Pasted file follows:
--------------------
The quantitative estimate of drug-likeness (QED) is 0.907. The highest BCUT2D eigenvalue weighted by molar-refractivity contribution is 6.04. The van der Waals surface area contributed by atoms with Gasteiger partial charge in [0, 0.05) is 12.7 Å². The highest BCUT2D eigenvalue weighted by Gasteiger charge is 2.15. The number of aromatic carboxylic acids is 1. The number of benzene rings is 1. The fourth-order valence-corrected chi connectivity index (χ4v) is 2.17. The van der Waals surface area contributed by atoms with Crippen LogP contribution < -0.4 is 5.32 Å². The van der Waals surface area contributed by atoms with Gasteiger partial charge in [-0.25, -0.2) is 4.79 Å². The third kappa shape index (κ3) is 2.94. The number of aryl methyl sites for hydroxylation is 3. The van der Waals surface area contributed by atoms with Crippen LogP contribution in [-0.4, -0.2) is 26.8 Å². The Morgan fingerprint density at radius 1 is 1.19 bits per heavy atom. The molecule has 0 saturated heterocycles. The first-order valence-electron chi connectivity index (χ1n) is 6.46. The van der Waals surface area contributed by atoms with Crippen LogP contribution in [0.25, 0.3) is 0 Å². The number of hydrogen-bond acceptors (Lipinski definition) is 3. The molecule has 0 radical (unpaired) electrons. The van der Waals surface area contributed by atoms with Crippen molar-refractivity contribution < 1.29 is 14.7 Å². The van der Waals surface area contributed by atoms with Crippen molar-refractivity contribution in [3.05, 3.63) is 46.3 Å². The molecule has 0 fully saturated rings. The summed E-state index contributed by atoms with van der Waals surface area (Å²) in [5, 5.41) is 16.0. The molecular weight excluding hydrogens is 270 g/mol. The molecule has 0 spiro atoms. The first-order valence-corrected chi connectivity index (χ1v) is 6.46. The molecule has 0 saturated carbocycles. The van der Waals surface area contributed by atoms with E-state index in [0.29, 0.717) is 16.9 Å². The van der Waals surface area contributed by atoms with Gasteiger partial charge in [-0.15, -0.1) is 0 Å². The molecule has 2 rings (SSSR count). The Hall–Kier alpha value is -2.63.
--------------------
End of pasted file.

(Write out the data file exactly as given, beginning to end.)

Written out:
The quantitative estimate of drug-likeness (QED) is 0.907. The highest BCUT2D eigenvalue weighted by molar-refractivity contribution is 6.04. The van der Waals surface area contributed by atoms with Gasteiger partial charge in [0, 0.05) is 12.7 Å². The highest BCUT2D eigenvalue weighted by Gasteiger charge is 2.15. The number of aromatic carboxylic acids is 1. The number of benzene rings is 1. The fourth-order valence-corrected chi connectivity index (χ4v) is 2.17. The van der Waals surface area contributed by atoms with Crippen LogP contribution < -0.4 is 5.32 Å². The van der Waals surface area contributed by atoms with Gasteiger partial charge in [-0.25, -0.2) is 4.79 Å². The third kappa shape index (κ3) is 2.94. The number of aryl methyl sites for hydroxylation is 3. The van der Waals surface area contributed by atoms with Crippen LogP contribution in [-0.4, -0.2) is 26.8 Å². The Morgan fingerprint density at radius 1 is 1.19 bits per heavy atom. The molecule has 0 saturated heterocycles. The first-order valence-electron chi connectivity index (χ1n) is 6.46. The van der Waals surface area contributed by atoms with Crippen LogP contribution in [0.25, 0.3) is 0 Å². The number of hydrogen-bond acceptors (Lipinski definition) is 3. The molecule has 0 radical (unpaired) electrons. The van der Waals surface area contributed by atoms with Crippen molar-refractivity contribution < 1.29 is 14.7 Å². The van der Waals surface area contributed by atoms with Crippen molar-refractivity contribution in [3.05, 3.63) is 46.3 Å². The molecule has 0 fully saturated rings. The summed E-state index contributed by atoms with van der Waals surface area (Å²) in [5, 5.41) is 16.0. The molecular weight excluding hydrogens is 270 g/mol. The molecule has 0 spiro atoms. The first-order valence-corrected chi connectivity index (χ1v) is 6.46. The molecule has 0 saturated carbocycles. The van der Waals surface area contributed by atoms with E-state index in [0.29, 0.717) is 16.9 Å². The van der Waals surface area contributed by atoms with Gasteiger partial charge in [-0.15, -0.1) is 0 Å². The molecule has 2 rings (SSSR count). The Hall–Kier alpha value is -2.63.